Even if you qualify there can still be reasons to not file under Chapter 7, often because of the assets you have. Consult a bankruptcy attorney before filing.

The Department of Justice provides the data for median family income here: https://www.justice.gov/ust/means-testing


What Debts Are Discharged in Chapter 7 Bankruptcy?

When a debtor received a discharge of bankruptcy most consumer debts are discharged and your personal obligation for paying those debts is over. Consumer debts are those that are entered into through an agreement, such as credit cards, personal loans, and pay day loans. This will also apply to secured loans, such as auto loans and mortgages, but to keep the property tied to those loans you would continue to make payments on them. Debts that are typically not dischargeable are child support, tax obligations, and student loans.


What Do You Lose and What Can You Keep in Chapter 7 Bankruptcy?

When it comes to the things that you own, your assets, you get to keep what is deemed “exempt”. Exemptions are determined by law makers as a list of assets or the value of an asset that cannot be seized by creditors and is protected in bankruptcy. For Louisiana, the exemption rules have been determined by the State Legislature because they opted out of the Federal standards.

Here in Louisiana fully exempt assets include personal house-hold items, clothing, most retirement accounts, the Earned Income Tax Credit, and tools of your trade. You are also able to exempt the value up to certain dollar amount for the following assets: a single car, your primary residence, wedding rings, and firearms. If the value of the asset exceeds the exemption amount, you may have to surrender the item. The most notable non-exempt asset in Louisiana is cash. That means money in your bank account or from your regular tax refund could potentially be surrendered in bankruptcy.

The exemptions are listed by the legislature here: http://www.legis.la.gov.


How Long Does Filing a Chapter 7 Bankruptcy Take?

A typical Chapter 7 Bankruptcy case will take about 6 months from start to finish. Once you meet with a Bankruptcy Attorney you will take the time to provide all required documents necessary to complete your Bankruptcy Petition. Your Bankruptcy attorney will then prepare the documents, review them with you, and file them with the Bankruptcy Court. After the case is filed you will have a hearing with the Bankruptcy Trustee to confirm the information in the Bankruptcy Petition. If there are no issues the case is held open for at least 90 days after the hearing. If the 90-day period passes without any objections the Court will enter an order granting a discharge and close your case.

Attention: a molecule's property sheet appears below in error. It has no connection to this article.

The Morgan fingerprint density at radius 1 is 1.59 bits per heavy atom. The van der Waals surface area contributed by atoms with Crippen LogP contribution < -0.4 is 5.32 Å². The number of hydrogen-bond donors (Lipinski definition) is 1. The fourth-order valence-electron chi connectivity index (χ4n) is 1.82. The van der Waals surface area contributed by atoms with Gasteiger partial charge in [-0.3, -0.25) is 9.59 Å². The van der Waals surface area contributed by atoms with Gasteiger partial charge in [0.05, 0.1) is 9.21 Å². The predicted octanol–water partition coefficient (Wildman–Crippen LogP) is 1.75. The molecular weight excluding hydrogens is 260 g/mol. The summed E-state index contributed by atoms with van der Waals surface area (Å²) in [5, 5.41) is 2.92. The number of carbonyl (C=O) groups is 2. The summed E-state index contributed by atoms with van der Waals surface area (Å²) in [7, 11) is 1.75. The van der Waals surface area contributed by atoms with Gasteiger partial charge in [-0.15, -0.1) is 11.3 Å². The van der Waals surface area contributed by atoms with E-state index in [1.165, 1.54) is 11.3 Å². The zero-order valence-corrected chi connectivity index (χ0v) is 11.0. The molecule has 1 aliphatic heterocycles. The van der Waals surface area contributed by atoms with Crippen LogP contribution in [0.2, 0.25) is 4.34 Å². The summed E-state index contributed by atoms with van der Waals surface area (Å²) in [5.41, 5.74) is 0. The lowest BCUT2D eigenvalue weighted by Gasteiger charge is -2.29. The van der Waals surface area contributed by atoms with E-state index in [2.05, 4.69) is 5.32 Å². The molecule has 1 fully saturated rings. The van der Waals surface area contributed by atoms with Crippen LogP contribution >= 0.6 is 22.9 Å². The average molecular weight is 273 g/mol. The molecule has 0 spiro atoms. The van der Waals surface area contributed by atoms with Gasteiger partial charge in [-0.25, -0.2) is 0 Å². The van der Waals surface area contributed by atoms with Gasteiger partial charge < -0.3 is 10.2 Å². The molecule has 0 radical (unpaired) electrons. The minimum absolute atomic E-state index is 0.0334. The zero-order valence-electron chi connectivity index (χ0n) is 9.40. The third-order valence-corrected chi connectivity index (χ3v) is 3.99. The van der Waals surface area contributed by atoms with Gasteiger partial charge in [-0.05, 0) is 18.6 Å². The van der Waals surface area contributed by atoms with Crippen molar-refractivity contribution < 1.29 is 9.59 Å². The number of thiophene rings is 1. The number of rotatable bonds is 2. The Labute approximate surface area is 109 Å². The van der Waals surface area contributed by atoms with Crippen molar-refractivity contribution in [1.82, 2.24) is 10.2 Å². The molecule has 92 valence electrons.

How Long Does a Chapter 7 Bankruptcy Stay on Your Credit Report?

A Chapter 7 Bankruptcy will stay on your credit report for 10 years. However, having a bankruptcy on your credit report is usually not nearly as harmful to your credit score as high balances, delinquent payments, or accounts in collection. Typically, a debtor will have their credit score improve within 12-18 months after bankruptcy, particularly if you follow good credit building steps such as getting a secured credit card.


How to File for Chapter 7 Bankruptcy?

It is always advisable to consult an attorney if you are considering filing for Bankruptcy. Bankruptcy Consultations are free. A consultation with a Bankruptcy Attorney is a review of your situation to help you determine if you should file, when you should file, and what the costs are going to be.